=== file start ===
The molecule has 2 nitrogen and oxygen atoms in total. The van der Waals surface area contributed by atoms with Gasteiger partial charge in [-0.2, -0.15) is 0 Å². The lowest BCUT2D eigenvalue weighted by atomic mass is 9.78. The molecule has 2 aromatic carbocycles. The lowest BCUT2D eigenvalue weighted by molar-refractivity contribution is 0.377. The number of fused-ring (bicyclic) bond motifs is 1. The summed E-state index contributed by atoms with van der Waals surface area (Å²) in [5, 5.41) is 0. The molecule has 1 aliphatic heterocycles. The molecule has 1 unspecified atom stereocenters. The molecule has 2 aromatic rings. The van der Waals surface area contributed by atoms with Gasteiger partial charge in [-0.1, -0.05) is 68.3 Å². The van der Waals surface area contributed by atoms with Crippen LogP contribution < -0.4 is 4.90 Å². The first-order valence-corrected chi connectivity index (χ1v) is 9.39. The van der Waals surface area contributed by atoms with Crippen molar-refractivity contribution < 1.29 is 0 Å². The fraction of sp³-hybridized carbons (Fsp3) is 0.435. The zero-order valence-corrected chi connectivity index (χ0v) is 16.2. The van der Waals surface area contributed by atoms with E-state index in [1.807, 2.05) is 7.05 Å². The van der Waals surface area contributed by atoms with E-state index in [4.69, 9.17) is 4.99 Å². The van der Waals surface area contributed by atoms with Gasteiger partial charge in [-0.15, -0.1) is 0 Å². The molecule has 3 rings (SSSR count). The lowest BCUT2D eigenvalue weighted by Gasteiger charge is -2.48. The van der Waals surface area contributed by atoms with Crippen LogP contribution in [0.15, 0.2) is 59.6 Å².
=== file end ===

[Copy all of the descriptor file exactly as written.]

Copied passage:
The molecule has 2 nitrogen and oxygen atoms in total. The van der Waals surface area contributed by atoms with Gasteiger partial charge in [-0.2, -0.15) is 0 Å². The lowest BCUT2D eigenvalue weighted by atomic mass is 9.78. The molecule has 2 aromatic carbocycles. The lowest BCUT2D eigenvalue weighted by molar-refractivity contribution is 0.377. The number of fused-ring (bicyclic) bond motifs is 1. The summed E-state index contributed by atoms with van der Waals surface area (Å²) in [5, 5.41) is 0. The molecule has 1 aliphatic heterocycles. The molecule has 1 unspecified atom stereocenters. The molecule has 2 aromatic rings. The van der Waals surface area contributed by atoms with Gasteiger partial charge in [-0.1, -0.05) is 68.3 Å². The van der Waals surface area contributed by atoms with Crippen LogP contribution < -0.4 is 4.90 Å². The first-order valence-corrected chi connectivity index (χ1v) is 9.39. The van der Waals surface area contributed by atoms with Crippen molar-refractivity contribution < 1.29 is 0 Å². The fraction of sp³-hybridized carbons (Fsp3) is 0.435. The zero-order valence-corrected chi connectivity index (χ0v) is 16.2. The van der Waals surface area contributed by atoms with E-state index in [1.807, 2.05) is 7.05 Å². The van der Waals surface area contributed by atoms with E-state index in [4.69, 9.17) is 4.99 Å². The van der Waals surface area contributed by atoms with Gasteiger partial charge in [-0.15, -0.1) is 0 Å². The molecule has 3 rings (SSSR count). The lowest BCUT2D eigenvalue weighted by Gasteiger charge is -2.48. The van der Waals surface area contributed by atoms with Crippen LogP contribution in [0.15, 0.2) is 59.6 Å².